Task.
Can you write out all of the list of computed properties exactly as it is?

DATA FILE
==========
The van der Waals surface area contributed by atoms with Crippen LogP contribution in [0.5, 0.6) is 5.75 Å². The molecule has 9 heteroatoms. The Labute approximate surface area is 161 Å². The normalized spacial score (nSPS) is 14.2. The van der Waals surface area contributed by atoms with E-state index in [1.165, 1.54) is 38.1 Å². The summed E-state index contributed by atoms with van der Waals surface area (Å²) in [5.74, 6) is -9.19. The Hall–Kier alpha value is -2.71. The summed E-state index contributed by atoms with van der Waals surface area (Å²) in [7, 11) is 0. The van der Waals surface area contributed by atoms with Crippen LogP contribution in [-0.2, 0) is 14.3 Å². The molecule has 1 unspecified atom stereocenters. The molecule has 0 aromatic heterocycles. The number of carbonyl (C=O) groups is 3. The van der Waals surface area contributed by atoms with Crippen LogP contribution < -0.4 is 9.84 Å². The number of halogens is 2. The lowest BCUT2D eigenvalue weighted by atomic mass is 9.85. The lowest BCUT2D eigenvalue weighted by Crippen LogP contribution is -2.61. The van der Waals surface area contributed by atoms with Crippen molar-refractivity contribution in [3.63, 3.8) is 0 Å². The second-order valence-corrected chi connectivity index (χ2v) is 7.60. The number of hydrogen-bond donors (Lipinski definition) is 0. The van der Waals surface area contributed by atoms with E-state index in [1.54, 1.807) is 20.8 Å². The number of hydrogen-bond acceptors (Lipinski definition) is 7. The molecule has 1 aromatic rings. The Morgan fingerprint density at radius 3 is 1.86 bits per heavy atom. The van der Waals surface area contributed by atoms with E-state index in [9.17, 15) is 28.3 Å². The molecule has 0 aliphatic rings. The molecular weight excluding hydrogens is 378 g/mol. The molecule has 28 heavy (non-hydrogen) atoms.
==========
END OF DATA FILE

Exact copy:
The van der Waals surface area contributed by atoms with Crippen LogP contribution in [0.5, 0.6) is 5.75 Å². The molecule has 9 heteroatoms. The Labute approximate surface area is 161 Å². The normalized spacial score (nSPS) is 14.2. The van der Waals surface area contributed by atoms with E-state index in [1.165, 1.54) is 38.1 Å². The summed E-state index contributed by atoms with van der Waals surface area (Å²) in [5.74, 6) is -9.19. The Hall–Kier alpha value is -2.71. The summed E-state index contributed by atoms with van der Waals surface area (Å²) in [7, 11) is 0. The van der Waals surface area contributed by atoms with Crippen LogP contribution in [-0.2, 0) is 14.3 Å². The molecule has 1 unspecified atom stereocenters. The molecule has 0 aromatic heterocycles. The number of carbonyl (C=O) groups is 3. The van der Waals surface area contributed by atoms with Crippen LogP contribution < -0.4 is 9.84 Å². The number of halogens is 2. The lowest BCUT2D eigenvalue weighted by atomic mass is 9.85. The lowest BCUT2D eigenvalue weighted by Crippen LogP contribution is -2.61. The van der Waals surface area contributed by atoms with Crippen molar-refractivity contribution in [3.63, 3.8) is 0 Å². The second-order valence-corrected chi connectivity index (χ2v) is 7.60. The number of hydrogen-bond donors (Lipinski definition) is 0. The van der Waals surface area contributed by atoms with E-state index in [1.54, 1.807) is 20.8 Å². The number of hydrogen-bond acceptors (Lipinski definition) is 7. The molecule has 1 aromatic rings. The Morgan fingerprint density at radius 3 is 1.86 bits per heavy atom. The van der Waals surface area contributed by atoms with E-state index in [9.17, 15) is 28.3 Å². The molecule has 0 aliphatic rings. The molecular weight excluding hydrogens is 378 g/mol. The molecule has 28 heavy (non-hydrogen) atoms.